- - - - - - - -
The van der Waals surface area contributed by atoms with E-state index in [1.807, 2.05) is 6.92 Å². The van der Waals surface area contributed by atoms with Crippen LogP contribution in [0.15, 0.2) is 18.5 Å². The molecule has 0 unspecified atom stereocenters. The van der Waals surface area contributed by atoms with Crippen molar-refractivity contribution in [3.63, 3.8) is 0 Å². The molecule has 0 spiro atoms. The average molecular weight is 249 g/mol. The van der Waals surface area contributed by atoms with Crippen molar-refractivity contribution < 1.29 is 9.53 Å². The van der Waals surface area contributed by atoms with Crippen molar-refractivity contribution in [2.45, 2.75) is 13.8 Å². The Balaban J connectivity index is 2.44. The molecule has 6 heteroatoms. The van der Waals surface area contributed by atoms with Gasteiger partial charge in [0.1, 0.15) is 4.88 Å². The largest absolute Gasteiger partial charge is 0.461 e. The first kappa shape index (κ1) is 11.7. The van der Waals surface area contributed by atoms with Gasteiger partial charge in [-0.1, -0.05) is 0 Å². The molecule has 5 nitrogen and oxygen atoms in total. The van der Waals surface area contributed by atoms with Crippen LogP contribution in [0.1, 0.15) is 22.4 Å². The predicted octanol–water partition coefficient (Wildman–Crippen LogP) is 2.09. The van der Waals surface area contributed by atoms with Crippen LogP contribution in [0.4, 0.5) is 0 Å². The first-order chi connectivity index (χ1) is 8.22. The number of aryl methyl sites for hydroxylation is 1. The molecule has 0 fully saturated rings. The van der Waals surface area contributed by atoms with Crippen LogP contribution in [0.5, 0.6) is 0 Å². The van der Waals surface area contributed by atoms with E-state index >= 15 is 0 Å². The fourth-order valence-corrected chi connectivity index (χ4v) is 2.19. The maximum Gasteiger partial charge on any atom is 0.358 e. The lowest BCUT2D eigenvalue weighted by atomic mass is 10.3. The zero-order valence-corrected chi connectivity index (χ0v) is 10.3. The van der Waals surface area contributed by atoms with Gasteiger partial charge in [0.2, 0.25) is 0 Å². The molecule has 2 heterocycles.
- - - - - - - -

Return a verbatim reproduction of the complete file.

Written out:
The van der Waals surface area contributed by atoms with E-state index in [1.807, 2.05) is 6.92 Å². The van der Waals surface area contributed by atoms with Crippen LogP contribution in [0.15, 0.2) is 18.5 Å². The molecule has 0 unspecified atom stereocenters. The van der Waals surface area contributed by atoms with Crippen molar-refractivity contribution in [3.63, 3.8) is 0 Å². The molecule has 0 spiro atoms. The average molecular weight is 249 g/mol. The van der Waals surface area contributed by atoms with Crippen molar-refractivity contribution < 1.29 is 9.53 Å². The van der Waals surface area contributed by atoms with Crippen molar-refractivity contribution in [2.45, 2.75) is 13.8 Å². The Balaban J connectivity index is 2.44. The molecule has 6 heteroatoms. The van der Waals surface area contributed by atoms with Gasteiger partial charge in [0.1, 0.15) is 4.88 Å². The largest absolute Gasteiger partial charge is 0.461 e. The first kappa shape index (κ1) is 11.7. The van der Waals surface area contributed by atoms with Gasteiger partial charge in [-0.1, -0.05) is 0 Å². The molecule has 5 nitrogen and oxygen atoms in total. The van der Waals surface area contributed by atoms with Crippen LogP contribution in [0.1, 0.15) is 22.4 Å². The predicted octanol–water partition coefficient (Wildman–Crippen LogP) is 2.09. The van der Waals surface area contributed by atoms with Crippen LogP contribution in [0.4, 0.5) is 0 Å². The first-order chi connectivity index (χ1) is 8.22. The number of aryl methyl sites for hydroxylation is 1. The molecule has 0 fully saturated rings. The van der Waals surface area contributed by atoms with Crippen LogP contribution in [0.5, 0.6) is 0 Å². The van der Waals surface area contributed by atoms with E-state index >= 15 is 0 Å². The fourth-order valence-corrected chi connectivity index (χ4v) is 2.19. The maximum Gasteiger partial charge on any atom is 0.358 e. The lowest BCUT2D eigenvalue weighted by atomic mass is 10.3. The zero-order valence-corrected chi connectivity index (χ0v) is 10.3. The van der Waals surface area contributed by atoms with Gasteiger partial charge in [0.2, 0.25) is 0 Å². The molecule has 2 heterocycles.